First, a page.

Software integration – Will your virtual machine environment play well with others? Operating systems, third party software, open source technology and applications help you deliver more solutions across your business. You’ll want a virtual machine provider with both support for and strong partnerships with the industry’s most-used software suppliers. Note: Stay away from vendor lock-ins.

High-quality network and infrastructure – How up-to-date is the infrastructure your new virtual machine will run on? This includes dependable bare metal servers, modern data centers, and the network backbone. A cloud provider should be able to deliver its part of the deal with state-of-the-art hardware and high-speed networking technology.

Location, location, location – The closer the data is to your users, the less hassles you’ll run into with latency, security, and timely service delivery. A good global network of scattered data centers and POP locations is central to having data where and when you need it most.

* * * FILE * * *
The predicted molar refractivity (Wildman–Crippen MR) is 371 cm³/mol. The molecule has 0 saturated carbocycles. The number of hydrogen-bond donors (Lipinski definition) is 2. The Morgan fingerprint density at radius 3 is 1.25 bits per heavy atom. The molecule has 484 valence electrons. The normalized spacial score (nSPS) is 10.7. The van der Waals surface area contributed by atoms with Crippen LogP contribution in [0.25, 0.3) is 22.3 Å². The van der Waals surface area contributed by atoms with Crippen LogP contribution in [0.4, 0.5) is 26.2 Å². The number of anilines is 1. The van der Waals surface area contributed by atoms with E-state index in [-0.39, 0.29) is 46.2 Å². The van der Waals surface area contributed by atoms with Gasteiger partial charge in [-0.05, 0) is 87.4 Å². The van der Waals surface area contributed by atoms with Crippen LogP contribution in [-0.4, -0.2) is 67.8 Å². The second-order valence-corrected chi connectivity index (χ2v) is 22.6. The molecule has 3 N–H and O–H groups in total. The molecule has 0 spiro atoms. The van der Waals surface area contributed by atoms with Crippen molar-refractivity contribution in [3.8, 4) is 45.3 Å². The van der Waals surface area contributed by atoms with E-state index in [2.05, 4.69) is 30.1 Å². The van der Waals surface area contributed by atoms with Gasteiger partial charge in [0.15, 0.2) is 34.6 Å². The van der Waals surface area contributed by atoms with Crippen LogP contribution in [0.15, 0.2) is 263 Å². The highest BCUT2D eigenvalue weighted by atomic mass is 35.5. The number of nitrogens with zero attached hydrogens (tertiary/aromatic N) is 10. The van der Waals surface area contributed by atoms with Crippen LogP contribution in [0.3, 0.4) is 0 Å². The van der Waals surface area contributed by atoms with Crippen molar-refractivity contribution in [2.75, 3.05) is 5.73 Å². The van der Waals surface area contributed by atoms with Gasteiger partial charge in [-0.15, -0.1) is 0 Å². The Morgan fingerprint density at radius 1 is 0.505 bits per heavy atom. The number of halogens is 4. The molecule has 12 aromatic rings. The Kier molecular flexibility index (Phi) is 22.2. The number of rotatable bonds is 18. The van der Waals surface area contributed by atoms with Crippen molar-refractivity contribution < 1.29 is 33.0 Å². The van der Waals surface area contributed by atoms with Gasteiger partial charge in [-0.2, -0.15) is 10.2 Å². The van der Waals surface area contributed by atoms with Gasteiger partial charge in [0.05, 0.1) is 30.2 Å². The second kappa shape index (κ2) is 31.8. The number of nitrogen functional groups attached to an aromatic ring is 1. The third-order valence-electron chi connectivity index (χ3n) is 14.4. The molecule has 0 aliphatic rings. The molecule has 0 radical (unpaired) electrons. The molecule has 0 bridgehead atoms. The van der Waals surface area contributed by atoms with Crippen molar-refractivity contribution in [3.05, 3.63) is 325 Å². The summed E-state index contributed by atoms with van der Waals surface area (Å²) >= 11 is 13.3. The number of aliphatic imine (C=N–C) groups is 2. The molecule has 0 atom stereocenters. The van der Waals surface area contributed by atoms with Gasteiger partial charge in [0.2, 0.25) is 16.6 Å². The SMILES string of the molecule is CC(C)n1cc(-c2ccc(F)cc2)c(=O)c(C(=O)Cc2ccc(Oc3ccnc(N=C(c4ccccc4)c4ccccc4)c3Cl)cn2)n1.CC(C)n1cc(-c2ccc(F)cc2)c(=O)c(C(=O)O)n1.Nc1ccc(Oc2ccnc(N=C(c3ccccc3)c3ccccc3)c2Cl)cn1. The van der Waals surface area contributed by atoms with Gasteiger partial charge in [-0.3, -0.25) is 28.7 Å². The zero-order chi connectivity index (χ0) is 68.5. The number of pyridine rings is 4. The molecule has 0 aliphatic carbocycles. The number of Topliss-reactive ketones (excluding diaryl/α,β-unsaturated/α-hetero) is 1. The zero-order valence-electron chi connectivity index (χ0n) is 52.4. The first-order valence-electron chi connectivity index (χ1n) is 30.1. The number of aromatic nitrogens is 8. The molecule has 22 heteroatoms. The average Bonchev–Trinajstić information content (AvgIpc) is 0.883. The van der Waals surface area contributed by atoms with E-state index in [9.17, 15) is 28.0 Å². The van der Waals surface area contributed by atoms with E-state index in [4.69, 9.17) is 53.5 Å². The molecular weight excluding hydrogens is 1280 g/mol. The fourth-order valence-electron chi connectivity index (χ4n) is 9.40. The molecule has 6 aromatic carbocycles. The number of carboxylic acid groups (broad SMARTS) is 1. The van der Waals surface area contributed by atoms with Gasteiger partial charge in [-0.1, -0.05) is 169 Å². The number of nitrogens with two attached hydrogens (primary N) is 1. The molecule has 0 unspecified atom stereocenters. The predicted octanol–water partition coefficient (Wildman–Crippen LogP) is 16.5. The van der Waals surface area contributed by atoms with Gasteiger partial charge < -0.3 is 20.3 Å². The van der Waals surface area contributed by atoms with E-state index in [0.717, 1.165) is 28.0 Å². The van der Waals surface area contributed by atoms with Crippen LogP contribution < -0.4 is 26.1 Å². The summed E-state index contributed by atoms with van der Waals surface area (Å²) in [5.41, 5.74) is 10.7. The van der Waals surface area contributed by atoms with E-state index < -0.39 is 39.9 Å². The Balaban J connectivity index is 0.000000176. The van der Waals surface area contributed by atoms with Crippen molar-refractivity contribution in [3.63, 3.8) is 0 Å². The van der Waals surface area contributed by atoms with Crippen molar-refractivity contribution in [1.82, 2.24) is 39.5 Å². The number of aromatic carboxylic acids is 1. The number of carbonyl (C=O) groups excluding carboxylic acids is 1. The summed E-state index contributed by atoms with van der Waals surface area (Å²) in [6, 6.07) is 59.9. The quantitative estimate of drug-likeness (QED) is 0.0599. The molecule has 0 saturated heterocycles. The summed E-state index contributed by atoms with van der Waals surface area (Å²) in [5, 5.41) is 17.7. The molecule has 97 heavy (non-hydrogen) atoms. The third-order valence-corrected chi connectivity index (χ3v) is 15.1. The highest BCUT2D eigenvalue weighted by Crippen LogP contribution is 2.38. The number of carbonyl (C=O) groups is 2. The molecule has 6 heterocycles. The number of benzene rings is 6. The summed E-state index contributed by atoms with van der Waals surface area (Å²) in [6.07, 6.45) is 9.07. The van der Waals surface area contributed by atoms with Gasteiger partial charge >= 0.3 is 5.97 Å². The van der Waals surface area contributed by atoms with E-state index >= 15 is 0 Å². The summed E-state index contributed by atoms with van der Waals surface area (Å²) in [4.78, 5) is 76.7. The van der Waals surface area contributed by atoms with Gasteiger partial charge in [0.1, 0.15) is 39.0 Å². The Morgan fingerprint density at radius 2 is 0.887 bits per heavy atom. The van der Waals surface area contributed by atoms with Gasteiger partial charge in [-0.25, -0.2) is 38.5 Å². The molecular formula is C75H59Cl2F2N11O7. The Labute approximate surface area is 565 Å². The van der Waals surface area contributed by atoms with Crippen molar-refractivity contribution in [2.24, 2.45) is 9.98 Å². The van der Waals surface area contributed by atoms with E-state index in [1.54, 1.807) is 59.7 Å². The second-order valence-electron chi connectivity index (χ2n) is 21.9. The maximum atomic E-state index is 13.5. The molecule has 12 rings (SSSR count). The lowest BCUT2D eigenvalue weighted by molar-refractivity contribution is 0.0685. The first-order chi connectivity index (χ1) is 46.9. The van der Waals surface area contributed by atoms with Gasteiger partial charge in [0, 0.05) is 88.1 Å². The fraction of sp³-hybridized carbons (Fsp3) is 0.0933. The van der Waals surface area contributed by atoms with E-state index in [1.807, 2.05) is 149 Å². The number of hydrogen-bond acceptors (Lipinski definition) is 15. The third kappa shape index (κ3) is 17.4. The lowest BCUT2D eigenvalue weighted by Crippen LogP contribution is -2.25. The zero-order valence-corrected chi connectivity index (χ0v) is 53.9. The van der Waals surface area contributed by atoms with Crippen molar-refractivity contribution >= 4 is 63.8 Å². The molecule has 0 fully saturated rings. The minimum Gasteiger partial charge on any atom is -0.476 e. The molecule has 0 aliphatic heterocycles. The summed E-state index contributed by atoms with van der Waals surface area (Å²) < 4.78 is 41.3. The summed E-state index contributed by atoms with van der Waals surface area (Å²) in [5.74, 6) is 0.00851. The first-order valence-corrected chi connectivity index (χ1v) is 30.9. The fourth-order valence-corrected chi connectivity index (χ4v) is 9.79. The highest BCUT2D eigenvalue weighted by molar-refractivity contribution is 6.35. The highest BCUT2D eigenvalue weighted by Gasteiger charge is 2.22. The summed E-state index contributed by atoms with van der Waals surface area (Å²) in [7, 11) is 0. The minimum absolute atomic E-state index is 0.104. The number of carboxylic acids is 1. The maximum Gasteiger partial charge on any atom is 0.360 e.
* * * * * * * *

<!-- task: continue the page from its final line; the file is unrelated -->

Backup and recovery – What plan does your cloud provider have in place for keeping your virtual machines up and running in the face of unexpected events? Do they also provide add-on backup and redundancy options for your virtualized environment? Continuous operation is something you should take seriously.

Scalability ease – How fast and easy will it be for you to spin up, spin down, reserve, pause, and update your virtual machine? The word you want to hear most when it comes to virtual machine scalability is “on-demand.”

Varied CPU configurations – The more configurations, the better. Not every virtual machine configuration fits every workload during every season of usage. Be sure to look for a virtual machine provider that delivers varied configuration packages for both single and multi-tenant requirements.

Security layers – Ask your provider about them, then ask about them again. Your business data is currency in the highest form, especially when dealing with sensitive client information. Private network lines, federal data center options, built-in encryption features, and meeting regulatory compliance standards are essential to protecting your most valuable asset.

Seamless migration support – Your IT priorities will always evolve. This we all know. Any virtual machine provider should be able to help you lift and shift between hybrid, on-premise and off-prem environments. Look for full data ingest, over-the-network and application-led migration options.